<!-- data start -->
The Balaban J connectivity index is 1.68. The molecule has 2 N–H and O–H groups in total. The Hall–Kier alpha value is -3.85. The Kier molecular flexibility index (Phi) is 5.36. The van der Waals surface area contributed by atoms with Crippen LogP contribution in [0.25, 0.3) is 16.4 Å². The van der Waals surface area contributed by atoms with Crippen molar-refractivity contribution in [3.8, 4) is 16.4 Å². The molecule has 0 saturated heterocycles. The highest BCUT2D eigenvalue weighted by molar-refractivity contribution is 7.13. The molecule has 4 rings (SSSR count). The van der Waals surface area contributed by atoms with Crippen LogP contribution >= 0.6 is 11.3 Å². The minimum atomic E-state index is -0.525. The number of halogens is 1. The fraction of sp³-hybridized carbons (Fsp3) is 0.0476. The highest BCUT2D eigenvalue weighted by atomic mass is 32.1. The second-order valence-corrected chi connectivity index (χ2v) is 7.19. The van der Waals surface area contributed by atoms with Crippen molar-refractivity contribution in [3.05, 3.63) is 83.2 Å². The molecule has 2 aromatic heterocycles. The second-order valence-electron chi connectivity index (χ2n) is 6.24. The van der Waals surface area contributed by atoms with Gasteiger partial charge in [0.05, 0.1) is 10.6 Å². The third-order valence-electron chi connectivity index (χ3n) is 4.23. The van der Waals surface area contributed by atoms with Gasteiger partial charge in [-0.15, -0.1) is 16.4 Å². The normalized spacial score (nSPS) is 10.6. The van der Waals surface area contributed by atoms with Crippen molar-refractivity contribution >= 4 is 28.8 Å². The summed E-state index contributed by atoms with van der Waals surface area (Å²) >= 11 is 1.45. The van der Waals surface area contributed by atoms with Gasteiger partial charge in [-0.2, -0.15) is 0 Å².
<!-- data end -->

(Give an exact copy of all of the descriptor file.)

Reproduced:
The Balaban J connectivity index is 1.68. The molecule has 2 N–H and O–H groups in total. The Hall–Kier alpha value is -3.85. The Kier molecular flexibility index (Phi) is 5.36. The van der Waals surface area contributed by atoms with Crippen LogP contribution in [0.25, 0.3) is 16.4 Å². The van der Waals surface area contributed by atoms with Crippen molar-refractivity contribution in [3.8, 4) is 16.4 Å². The molecule has 0 saturated heterocycles. The highest BCUT2D eigenvalue weighted by molar-refractivity contribution is 7.13. The molecule has 4 rings (SSSR count). The van der Waals surface area contributed by atoms with Crippen LogP contribution >= 0.6 is 11.3 Å². The minimum atomic E-state index is -0.525. The number of halogens is 1. The fraction of sp³-hybridized carbons (Fsp3) is 0.0476. The highest BCUT2D eigenvalue weighted by atomic mass is 32.1. The second-order valence-corrected chi connectivity index (χ2v) is 7.19. The van der Waals surface area contributed by atoms with Crippen molar-refractivity contribution in [3.05, 3.63) is 83.2 Å². The molecule has 2 aromatic heterocycles. The second-order valence-electron chi connectivity index (χ2n) is 6.24. The van der Waals surface area contributed by atoms with Gasteiger partial charge in [0.05, 0.1) is 10.6 Å². The third-order valence-electron chi connectivity index (χ3n) is 4.23. The van der Waals surface area contributed by atoms with Gasteiger partial charge in [-0.15, -0.1) is 16.4 Å². The normalized spacial score (nSPS) is 10.6. The van der Waals surface area contributed by atoms with Crippen molar-refractivity contribution >= 4 is 28.8 Å². The summed E-state index contributed by atoms with van der Waals surface area (Å²) >= 11 is 1.45. The van der Waals surface area contributed by atoms with Gasteiger partial charge in [-0.2, -0.15) is 0 Å².